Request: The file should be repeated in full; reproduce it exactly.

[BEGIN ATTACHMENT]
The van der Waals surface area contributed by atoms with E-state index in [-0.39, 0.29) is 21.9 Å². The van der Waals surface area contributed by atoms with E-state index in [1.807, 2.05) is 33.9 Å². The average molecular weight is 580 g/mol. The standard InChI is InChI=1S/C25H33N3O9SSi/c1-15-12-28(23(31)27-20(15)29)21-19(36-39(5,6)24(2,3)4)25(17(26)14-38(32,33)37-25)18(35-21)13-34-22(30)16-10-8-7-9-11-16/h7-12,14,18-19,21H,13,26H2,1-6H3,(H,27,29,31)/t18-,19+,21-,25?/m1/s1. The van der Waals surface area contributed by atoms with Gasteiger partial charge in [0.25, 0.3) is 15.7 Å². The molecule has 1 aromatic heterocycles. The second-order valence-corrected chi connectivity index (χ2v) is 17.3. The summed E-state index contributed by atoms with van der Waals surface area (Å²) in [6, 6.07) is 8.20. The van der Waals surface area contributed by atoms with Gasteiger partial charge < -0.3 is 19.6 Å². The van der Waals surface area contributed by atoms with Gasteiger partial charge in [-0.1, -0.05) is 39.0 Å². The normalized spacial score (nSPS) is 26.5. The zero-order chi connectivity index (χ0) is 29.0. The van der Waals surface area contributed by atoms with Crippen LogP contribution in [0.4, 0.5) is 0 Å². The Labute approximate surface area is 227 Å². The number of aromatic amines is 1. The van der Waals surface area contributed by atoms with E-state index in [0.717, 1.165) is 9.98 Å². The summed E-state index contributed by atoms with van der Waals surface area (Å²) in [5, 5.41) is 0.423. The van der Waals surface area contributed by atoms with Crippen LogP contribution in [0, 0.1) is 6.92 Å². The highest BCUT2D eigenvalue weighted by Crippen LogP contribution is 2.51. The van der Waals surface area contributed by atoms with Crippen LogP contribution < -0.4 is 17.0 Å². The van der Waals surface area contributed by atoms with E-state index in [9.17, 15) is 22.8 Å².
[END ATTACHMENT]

The van der Waals surface area contributed by atoms with E-state index in [-0.39, 0.29) is 21.9 Å². The van der Waals surface area contributed by atoms with E-state index in [1.807, 2.05) is 33.9 Å². The average molecular weight is 580 g/mol. The standard InChI is InChI=1S/C25H33N3O9SSi/c1-15-12-28(23(31)27-20(15)29)21-19(36-39(5,6)24(2,3)4)25(17(26)14-38(32,33)37-25)18(35-21)13-34-22(30)16-10-8-7-9-11-16/h7-12,14,18-19,21H,13,26H2,1-6H3,(H,27,29,31)/t18-,19+,21-,25?/m1/s1. The van der Waals surface area contributed by atoms with Gasteiger partial charge in [0.25, 0.3) is 15.7 Å². The molecule has 1 aromatic heterocycles. The second-order valence-corrected chi connectivity index (χ2v) is 17.3. The summed E-state index contributed by atoms with van der Waals surface area (Å²) in [6, 6.07) is 8.20. The van der Waals surface area contributed by atoms with Gasteiger partial charge < -0.3 is 19.6 Å². The van der Waals surface area contributed by atoms with Gasteiger partial charge in [-0.1, -0.05) is 39.0 Å². The normalized spacial score (nSPS) is 26.5. The zero-order chi connectivity index (χ0) is 29.0. The van der Waals surface area contributed by atoms with Crippen LogP contribution in [0.4, 0.5) is 0 Å². The Labute approximate surface area is 227 Å². The number of aromatic amines is 1. The van der Waals surface area contributed by atoms with E-state index in [0.717, 1.165) is 9.98 Å². The summed E-state index contributed by atoms with van der Waals surface area (Å²) in [5, 5.41) is 0.423. The van der Waals surface area contributed by atoms with Crippen LogP contribution in [0, 0.1) is 6.92 Å². The highest BCUT2D eigenvalue weighted by Crippen LogP contribution is 2.51. The van der Waals surface area contributed by atoms with Crippen LogP contribution < -0.4 is 17.0 Å². The van der Waals surface area contributed by atoms with E-state index in [9.17, 15) is 22.8 Å².